Old Gadgets Can Be Worth Big Money—Here's Why You Should Hang on to Yours

That computer in your closet could be valuable

  • Some vintage gadgets are selling for tens of thousands of dollars at auctions. 
  • Experts say old electronics appeal to a sense of nostalgia. 
  • A first-generation iPhone up for auction could sell for as much as $50,000.
A vintage Sony Walkman with matching headphones against an orange background.

Florian Schmetz / Unsplash

Don't throw away your old electronics because they might be worth a small fortune someday. 

An unopened first-generation iPhone from 2007 went up for auction and was selling for more than $16,000 on Thursday. Experts say there's a growing market for vintage electronics as collectible items. 

"Old gadgets hold as much nostalgia as a baseball card or comic book, perhaps even more to some people," Vincent Zurzolo, the president of Metropolis Collectibles auction house in New York, told Lifewire in an email interview. "Gadgets are things we use every day and oftentimes all day for a period of our lives. Often disposable and hardly ever kept in sealed or mint condition, people wax nostalgically for the good old days when enough time goes by. Early cell phones, computers, video game consoles, and the like become cherished by people who grew up or grew older using them."

Outdated but Still Loved

The iPhone that's on the auction block, which could sell for as much as $50,000, is a far cry technically from today's models. The phone sports a 3.5-inch screen, a 2-megapixel camera, and a whopping 8 GB storage. You can't even add apps. But it's not the specs that drive up the prices of old electronics.  

"According to the laws of supply and demand, the fact that obsolete gadgets are so difficult to find suggests that the supply is extremely limited," Bisrat Kinfemichael, a professor of accounting and finance at New York Institute of Technology, told Lifewire via email. "Even if only two bidders are interested in purchasing the gadget, a bidding war may ensue, causing the price to increase dramatically. The availability of online marketplaces, such as eBay, has made it easier to find such buyers."

Consider looking in your attic for old electronics, as certain rare items have sold for big bucks. Take, for example, the Lawson's Ticket Station J-League Nintendo 64, which reportedly sold for a whopping $64,646. Also valuable is the Zelda Minish Cap Game Boy Advance, which went for $24,000.

Some ultra-rare gizmos can reach stratospheric heights at auction. Last year, a functional Apple-1 computer hand-numbered by Steve Jobs sold for $468,750.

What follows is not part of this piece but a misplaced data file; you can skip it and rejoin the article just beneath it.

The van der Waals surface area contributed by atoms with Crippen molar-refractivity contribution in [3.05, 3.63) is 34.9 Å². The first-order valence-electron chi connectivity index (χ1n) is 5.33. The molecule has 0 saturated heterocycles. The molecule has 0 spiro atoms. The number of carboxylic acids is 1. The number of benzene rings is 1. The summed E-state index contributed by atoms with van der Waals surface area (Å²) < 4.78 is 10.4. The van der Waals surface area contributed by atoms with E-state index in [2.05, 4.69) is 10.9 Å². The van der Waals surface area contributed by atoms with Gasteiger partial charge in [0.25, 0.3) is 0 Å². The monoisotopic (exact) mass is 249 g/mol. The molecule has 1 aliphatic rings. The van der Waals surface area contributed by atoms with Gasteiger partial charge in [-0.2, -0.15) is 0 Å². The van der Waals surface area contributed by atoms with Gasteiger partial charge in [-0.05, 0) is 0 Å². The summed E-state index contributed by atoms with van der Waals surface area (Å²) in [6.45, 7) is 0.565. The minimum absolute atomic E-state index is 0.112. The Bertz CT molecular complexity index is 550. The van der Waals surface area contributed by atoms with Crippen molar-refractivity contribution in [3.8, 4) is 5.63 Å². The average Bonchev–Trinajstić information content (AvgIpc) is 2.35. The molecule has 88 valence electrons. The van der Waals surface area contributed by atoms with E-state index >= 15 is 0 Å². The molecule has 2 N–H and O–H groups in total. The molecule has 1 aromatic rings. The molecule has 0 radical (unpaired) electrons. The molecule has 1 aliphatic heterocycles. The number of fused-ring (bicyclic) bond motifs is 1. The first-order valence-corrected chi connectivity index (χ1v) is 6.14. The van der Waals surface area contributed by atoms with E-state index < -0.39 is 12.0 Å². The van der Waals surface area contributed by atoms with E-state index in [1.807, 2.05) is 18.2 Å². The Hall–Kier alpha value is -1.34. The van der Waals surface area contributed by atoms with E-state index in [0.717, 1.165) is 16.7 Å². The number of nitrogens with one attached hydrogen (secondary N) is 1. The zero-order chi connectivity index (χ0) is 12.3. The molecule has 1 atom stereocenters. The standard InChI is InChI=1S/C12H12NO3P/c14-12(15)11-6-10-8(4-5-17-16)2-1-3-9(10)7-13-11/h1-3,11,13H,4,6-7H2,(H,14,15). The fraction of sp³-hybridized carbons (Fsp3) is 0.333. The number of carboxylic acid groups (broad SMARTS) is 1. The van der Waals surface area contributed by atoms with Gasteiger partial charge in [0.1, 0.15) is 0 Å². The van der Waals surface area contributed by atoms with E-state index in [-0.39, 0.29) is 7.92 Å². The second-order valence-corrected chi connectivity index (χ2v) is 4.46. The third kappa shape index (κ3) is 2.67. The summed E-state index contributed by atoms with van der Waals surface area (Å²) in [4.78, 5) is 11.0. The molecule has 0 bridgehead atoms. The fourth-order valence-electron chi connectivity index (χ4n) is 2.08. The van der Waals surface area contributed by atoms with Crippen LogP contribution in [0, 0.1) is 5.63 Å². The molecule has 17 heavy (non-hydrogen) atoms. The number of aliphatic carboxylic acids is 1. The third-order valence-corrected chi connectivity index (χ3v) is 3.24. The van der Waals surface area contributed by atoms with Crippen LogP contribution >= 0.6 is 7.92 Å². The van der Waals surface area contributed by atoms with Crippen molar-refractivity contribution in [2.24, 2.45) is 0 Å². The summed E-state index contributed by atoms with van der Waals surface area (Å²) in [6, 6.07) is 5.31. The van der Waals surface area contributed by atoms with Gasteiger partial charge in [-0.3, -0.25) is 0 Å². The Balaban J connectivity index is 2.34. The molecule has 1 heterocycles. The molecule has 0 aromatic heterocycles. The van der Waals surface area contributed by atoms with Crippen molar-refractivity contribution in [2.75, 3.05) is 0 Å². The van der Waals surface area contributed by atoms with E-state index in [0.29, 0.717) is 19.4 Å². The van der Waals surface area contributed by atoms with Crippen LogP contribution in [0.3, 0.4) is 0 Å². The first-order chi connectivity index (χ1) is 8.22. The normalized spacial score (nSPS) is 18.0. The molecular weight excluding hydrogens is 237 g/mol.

"This Apple-1 was one of the first to be publicly auctioned, sold in April 2002 at the Vintage Computer Festival in California," the auction house wrote on its website. "It was purchased by Roger Wagner, a personal computing pioneer who authored the first book on assembly-language programming for the Apple II. He is a longtime friend of Apple co-founder Steve Wozniak, who said: 'Roger Wagner didn't just read the first book on programming the Apple computer—he wrote it.'"

Roy Castleman, the CEO of Computers In The City, said in an email that gadgets that were cutting-edge or revolutionary at the time of their release are more likely to have value. 

"The first-generation iPhone is a prime example of this, as it was the first smartphone to have a touch screen and was a major shift in the way we use our phones," he added. 

Several vintage cameras and accessories arranged on a table with a plant, books, and modern headphones.

Cavan Images / Getty Images

Diminishing Returns

Not all gadgets gain value as they age. One study analyzed the original retail prices of 22 popularly re-sold items against sold prices on eBay. Cell phones lose 42.7 percent of their value in a year and 79.96 percent within five years. Smartwatches and headphones lose over two-fifths of their value within the first year and about half of their value within three years. Laptops retailed in 2020 have lost nearly 23 percent of theory value, and computer monitors lost almost a third (32.5 percent) in just a year. 

Former professional hacker Nick Donarski has a closet full of old gadgets he tinkers with. In an email to Lifewire, he said he doesn't like discarding items so soon after he bought them new as technology quickly becomes obsolete. 

"I would love to tell you I have parted with all my old gadgets, but I think people hang on to them for the same reason they collect other things," said Donarski, the co-founder of blockchain company ORE System. "The off chance that it will be worth some fraction of what you paid for it in the first place."

Was this page helpful?